Basic cake decorating

Article by: Allrecipes staff  |  Picture by: Allrecipes
Basic cake decorating
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With our cake decorating tips, you can turn any cake into an impressive centrepiece with ease. Perfect for decorating birthday cakes, wedding cakes, christening cakes and more.

Basic cake decorating step picture 1
Layer cakes

To create multiple layers, you will need:

• A long serrated knife
• Cling film
• Sugar syrup - plain or flavoured
• Pastry brush
• Cardboard cake circles (available at speciality shops or online, or you can make your own: cut a circle slightly smaller than the diameter of your cake tin)

Trimming the tops and bottoms off of your cakes allows you to moisten the cake layers with a sugar syrup. This adds moistness and flavour, keeping the cake from drying out. Sponge cakes especially benefit from a sugar syrup, and while making the syrup you can add lavender, vanilla, citrus and more to add another dimension of flavour to your cake.

Basic sugar syrup
Brandy sugar syrup

Basic cake decorating step picture 2

To trim the cake, place it on a flat cutting board. Keep the palm of your non-working hand resting on the domed top of the cake. With your knife hand, lightly score the edge of the cake where you'll be making your cut. Rotate the cake so you can score it around the entire diameter. Now, begin to cut:

• Keep your knife level
• Use a gentle back-and-forth sawing motion
• Once you've made one back-and-forth cut, rotate the cake about 45 degrees, and repeat
• Cut and rotate until you've worked your way around the entire cake. You should be able to cut through the whole layer with another steady back-and-forth cut

Remove the cake scraps (they're great for snacking) and repeat with the bottom side of the cake. Because it's flat, you probably won't need to make as deep of a cut - you just want to slice off the very top layer of 'skin'.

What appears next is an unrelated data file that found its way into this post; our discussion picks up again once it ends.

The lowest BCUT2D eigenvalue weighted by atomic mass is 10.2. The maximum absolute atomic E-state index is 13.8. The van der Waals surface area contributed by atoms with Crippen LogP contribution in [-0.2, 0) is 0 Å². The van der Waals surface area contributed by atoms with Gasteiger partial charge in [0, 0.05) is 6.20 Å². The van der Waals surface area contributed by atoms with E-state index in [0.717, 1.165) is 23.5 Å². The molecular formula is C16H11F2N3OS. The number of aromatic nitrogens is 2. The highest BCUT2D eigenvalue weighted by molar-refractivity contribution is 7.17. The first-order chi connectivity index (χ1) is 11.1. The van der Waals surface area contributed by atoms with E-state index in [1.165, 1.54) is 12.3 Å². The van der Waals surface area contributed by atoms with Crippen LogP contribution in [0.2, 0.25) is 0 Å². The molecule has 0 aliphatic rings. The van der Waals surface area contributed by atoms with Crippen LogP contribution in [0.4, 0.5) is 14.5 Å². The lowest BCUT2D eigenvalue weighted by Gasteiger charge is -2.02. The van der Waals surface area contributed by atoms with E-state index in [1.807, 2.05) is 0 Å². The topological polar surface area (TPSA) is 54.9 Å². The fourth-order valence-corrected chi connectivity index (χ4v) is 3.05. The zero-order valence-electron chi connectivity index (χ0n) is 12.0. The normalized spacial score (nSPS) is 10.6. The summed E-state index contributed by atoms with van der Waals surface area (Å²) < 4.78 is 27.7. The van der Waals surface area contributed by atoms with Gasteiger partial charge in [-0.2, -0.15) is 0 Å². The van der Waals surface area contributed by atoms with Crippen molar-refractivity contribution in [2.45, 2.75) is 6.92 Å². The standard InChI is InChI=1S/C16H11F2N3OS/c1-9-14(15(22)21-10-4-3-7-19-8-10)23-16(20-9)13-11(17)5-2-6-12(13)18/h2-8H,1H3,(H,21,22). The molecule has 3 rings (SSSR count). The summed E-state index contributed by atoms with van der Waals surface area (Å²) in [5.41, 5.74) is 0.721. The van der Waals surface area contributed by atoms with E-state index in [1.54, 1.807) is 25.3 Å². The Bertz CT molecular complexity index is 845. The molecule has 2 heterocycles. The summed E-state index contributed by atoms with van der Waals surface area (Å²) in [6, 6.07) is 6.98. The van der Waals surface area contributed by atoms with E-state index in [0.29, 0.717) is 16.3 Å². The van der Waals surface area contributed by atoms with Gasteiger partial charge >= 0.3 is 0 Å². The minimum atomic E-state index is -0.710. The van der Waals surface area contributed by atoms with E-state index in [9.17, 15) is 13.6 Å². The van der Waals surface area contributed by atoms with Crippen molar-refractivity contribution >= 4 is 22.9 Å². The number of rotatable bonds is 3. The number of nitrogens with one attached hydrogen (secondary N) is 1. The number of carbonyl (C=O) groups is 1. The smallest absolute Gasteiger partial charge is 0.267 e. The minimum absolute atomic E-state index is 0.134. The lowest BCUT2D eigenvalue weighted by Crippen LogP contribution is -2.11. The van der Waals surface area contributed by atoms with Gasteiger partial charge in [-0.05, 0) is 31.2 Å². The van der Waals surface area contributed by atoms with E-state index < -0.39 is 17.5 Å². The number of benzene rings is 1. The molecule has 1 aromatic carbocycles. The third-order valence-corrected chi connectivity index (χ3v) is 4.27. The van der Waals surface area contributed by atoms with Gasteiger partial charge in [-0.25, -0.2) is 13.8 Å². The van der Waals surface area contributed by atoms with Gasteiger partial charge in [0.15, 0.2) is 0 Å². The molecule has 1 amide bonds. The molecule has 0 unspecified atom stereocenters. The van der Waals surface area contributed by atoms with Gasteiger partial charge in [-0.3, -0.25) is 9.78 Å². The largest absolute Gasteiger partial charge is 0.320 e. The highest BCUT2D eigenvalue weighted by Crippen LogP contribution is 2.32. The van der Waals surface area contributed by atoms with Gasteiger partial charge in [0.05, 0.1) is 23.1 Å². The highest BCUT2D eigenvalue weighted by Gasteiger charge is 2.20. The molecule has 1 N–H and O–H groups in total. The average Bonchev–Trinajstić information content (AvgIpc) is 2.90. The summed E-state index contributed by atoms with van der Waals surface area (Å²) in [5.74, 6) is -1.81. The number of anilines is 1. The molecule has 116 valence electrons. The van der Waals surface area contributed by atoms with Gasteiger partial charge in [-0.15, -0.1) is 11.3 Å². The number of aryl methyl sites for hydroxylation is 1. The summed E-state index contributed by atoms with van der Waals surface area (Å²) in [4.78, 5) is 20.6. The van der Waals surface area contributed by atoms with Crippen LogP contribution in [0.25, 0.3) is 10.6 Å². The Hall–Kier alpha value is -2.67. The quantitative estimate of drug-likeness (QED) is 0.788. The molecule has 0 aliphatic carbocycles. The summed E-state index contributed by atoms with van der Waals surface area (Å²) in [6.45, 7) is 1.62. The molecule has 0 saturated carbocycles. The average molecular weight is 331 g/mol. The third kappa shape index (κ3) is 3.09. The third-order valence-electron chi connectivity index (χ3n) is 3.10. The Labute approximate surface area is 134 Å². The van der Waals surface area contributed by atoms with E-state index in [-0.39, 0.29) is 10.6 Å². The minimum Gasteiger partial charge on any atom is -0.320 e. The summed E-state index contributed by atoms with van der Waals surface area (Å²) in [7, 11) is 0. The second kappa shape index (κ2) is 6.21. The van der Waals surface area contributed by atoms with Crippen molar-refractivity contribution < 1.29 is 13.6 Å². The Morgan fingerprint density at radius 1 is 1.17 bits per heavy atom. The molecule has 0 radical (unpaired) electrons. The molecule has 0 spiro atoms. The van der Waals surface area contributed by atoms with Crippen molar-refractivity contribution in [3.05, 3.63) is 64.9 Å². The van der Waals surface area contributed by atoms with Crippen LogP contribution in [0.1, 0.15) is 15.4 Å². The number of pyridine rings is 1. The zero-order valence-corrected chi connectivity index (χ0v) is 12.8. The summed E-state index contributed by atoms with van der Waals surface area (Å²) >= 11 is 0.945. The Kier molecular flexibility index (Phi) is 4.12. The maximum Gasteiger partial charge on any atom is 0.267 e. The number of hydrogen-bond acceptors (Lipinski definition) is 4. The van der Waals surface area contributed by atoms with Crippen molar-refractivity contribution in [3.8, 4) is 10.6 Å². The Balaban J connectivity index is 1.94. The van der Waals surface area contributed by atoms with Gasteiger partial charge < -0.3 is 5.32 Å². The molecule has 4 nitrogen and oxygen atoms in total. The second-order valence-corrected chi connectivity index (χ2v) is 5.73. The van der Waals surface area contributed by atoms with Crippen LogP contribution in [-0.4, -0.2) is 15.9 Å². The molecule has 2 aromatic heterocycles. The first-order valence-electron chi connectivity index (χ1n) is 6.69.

Basic cake decorating step picture 3

Depending upon your recipe, the size of the cake tin and how full the tins were, you need to decide whether you can realistically split your cake into two or three layers. Err on the side of caution - it's better to have a few thick layers than to try to patch together broken halves of cake.

Set the trimmed cake on a cake circle. Keeping your knife level, score the cake's edge, as described above. Continue with the back-and-forth sawing as you rotate the cake, until your knife cuts clear through the layer. Slip your hand under the cut layer, and gently transfer the cake to a sheet of cling film. Cover both layers until you're ready to ice the cake. Repeat with remaining cake.

For rich cakes...
If your recipe is really rich and dense, it helps to sprinkle granulated sugar on the cardboard cake circle before setting the cake on it; this will help keep your cake from sticking on the bottom.
The crumb coat

Applying a 'crumb coat' is the best way to achieve professional-looking results, especially if you want a smooth-sided cake. This is essentially a thin layer of icing that will help seal in the crumbs so that your final coat of icing will be that much easier to apply and crumb-free.